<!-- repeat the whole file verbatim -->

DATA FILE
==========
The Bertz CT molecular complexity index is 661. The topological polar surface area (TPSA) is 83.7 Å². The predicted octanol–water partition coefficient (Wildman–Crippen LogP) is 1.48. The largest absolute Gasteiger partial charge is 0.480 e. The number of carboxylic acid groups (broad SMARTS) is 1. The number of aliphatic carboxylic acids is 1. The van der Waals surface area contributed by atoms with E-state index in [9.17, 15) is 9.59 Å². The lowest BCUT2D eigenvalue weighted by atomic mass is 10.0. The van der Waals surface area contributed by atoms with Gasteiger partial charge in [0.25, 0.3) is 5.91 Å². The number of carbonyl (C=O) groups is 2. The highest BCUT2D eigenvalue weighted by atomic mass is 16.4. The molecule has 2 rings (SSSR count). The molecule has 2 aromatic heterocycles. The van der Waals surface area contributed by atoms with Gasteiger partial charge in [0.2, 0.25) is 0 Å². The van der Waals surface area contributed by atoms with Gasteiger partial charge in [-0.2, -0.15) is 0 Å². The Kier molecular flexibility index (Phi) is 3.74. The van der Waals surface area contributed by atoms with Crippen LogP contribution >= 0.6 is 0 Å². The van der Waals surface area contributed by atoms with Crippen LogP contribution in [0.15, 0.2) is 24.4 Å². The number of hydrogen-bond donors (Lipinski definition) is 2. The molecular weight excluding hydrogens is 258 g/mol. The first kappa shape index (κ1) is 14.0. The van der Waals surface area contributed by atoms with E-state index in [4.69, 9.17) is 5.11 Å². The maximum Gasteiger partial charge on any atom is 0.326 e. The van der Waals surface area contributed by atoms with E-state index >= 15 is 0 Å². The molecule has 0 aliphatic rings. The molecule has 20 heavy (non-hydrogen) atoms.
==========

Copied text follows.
The Bertz CT molecular complexity index is 661. The topological polar surface area (TPSA) is 83.7 Å². The predicted octanol–water partition coefficient (Wildman–Crippen LogP) is 1.48. The largest absolute Gasteiger partial charge is 0.480 e. The number of carboxylic acid groups (broad SMARTS) is 1. The number of aliphatic carboxylic acids is 1. The van der Waals surface area contributed by atoms with E-state index in [9.17, 15) is 9.59 Å². The lowest BCUT2D eigenvalue weighted by atomic mass is 10.0. The van der Waals surface area contributed by atoms with Gasteiger partial charge in [0.25, 0.3) is 5.91 Å². The number of carbonyl (C=O) groups is 2. The highest BCUT2D eigenvalue weighted by atomic mass is 16.4. The molecule has 2 rings (SSSR count). The molecule has 2 aromatic heterocycles. The van der Waals surface area contributed by atoms with Gasteiger partial charge in [0.2, 0.25) is 0 Å². The van der Waals surface area contributed by atoms with Gasteiger partial charge in [-0.2, -0.15) is 0 Å². The Kier molecular flexibility index (Phi) is 3.74. The van der Waals surface area contributed by atoms with Crippen LogP contribution >= 0.6 is 0 Å². The van der Waals surface area contributed by atoms with Crippen LogP contribution in [0.15, 0.2) is 24.4 Å². The number of hydrogen-bond donors (Lipinski definition) is 2. The molecular weight excluding hydrogens is 258 g/mol. The first kappa shape index (κ1) is 14.0. The van der Waals surface area contributed by atoms with E-state index in [4.69, 9.17) is 5.11 Å². The maximum Gasteiger partial charge on any atom is 0.326 e. The van der Waals surface area contributed by atoms with E-state index >= 15 is 0 Å². The molecule has 0 aliphatic rings. The molecule has 20 heavy (non-hydrogen) atoms.